TACOMA, Wash. – No doubt you’ve heard about the opioid epidemic that’s been hammering Western Washington – where thousands of people have become addicted to painkillers or heroin.
Police also say there is a direct connection between addiction and property crime.
But there’s another drug that’s been lurking in the shadows – it’s methamphetamine.
And while meth never really went away, more and more people are dying from overdoses while using it. Unfortunately, Pierce County has been getting hit the hardest.
In a recent article in The New York Times, an Oregon sheriff’s deputy described the differences between heroin and meth.
Heroin, he said, is a depressant, a downer that puts its users into a stupor. But meth is a stimulant that lowers an addict’s inhibitions – they’re also likely awake for days at a time, which could make burglaries more common.
Neighbors have tried to keep the bad guys out of their Tacoma neighborhood on South 43rd Street and Tacoma Avenue. But it’s what police say was happening inside one home in particular that shocked most of the neighbors.
“I couldn’t believe how huge it was and it used to be a day care,” said Patty Eberle.
“That’s a lot of people coming here that I don’t want them around here, that’s what it is,” said Taralyn Anderson.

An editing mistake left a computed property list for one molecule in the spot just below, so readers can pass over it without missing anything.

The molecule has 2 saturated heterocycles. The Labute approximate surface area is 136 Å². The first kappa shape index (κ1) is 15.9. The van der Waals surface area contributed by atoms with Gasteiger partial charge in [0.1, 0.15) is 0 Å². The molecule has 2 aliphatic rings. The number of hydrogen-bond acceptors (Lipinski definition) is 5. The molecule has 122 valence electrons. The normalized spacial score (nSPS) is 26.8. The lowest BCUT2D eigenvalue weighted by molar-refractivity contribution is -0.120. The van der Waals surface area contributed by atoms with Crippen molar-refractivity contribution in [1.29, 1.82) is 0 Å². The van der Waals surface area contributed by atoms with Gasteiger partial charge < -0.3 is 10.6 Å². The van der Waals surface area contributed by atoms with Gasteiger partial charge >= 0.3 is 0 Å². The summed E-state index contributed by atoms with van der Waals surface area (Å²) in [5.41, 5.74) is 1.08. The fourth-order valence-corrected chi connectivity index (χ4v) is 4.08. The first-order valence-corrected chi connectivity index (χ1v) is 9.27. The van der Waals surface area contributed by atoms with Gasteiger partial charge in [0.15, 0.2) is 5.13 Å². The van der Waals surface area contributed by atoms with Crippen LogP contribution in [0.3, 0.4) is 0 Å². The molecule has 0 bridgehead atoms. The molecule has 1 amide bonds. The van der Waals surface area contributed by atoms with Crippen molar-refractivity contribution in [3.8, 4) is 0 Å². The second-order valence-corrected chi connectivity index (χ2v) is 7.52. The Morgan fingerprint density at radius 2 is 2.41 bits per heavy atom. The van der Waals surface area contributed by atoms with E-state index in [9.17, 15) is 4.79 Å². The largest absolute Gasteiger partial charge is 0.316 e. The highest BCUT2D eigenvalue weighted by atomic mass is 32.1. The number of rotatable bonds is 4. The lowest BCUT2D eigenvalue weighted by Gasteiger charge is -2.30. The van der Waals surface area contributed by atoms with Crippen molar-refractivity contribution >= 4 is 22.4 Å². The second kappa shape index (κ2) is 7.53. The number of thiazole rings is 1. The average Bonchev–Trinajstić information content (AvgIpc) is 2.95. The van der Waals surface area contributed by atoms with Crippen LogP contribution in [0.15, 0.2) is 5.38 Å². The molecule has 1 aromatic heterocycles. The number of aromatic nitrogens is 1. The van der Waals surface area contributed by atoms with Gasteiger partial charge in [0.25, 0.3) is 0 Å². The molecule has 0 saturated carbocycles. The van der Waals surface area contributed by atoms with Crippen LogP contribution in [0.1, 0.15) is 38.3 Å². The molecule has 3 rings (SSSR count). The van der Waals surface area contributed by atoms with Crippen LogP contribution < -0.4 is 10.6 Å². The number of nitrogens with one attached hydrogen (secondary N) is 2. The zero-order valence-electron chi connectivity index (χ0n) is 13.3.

According to court documents, Lakewood police and a Metro SWAT team found two people living inside the home on the 500 block of South 43rd Street. They were found with guns, nearly $100,000 in cash, heroin, opioids – and more than 20 pounds of methamphetamine.
Neighbors also worry property crime in the area is somehow connected to the activity happening inside this home.
Anderson says her car was ransacked recently – she lives right next door to the alleged drug house.
“Realized the bag was missing with a wallet in it, phone chargers, gifts and bags,” she said. “Right out of my car.”
And, the number of methamphetamine-related fatal overdoses are also on the rise in Western Washington.
Since about 2003 to 2016, Snohomish County saw a more than 200% increase in fatal overdoses. In King County, they’re up 280%. And in Pierce County, a nearly five-fold increase in fatal overdoses for meth users – all in little more than a decade’s time.
“Thank God 20 pounds of meth is gone,” said neighbor Jeffrey Boyce.
For now, neighbors are breathing a sigh of relief since an alleged drug operation has been shut down.
But as long as meth is around, as with other drugs, property crimes could stick around, too.
“The behavior that you see from somebody addicted to opioids versus someone addicted to meth (is) very, very different,” said Tacoma Police Officer Loretta Cool. “Somebody on meth is, 'Yeah, I see it in the window, I’m going to kick in the door.'"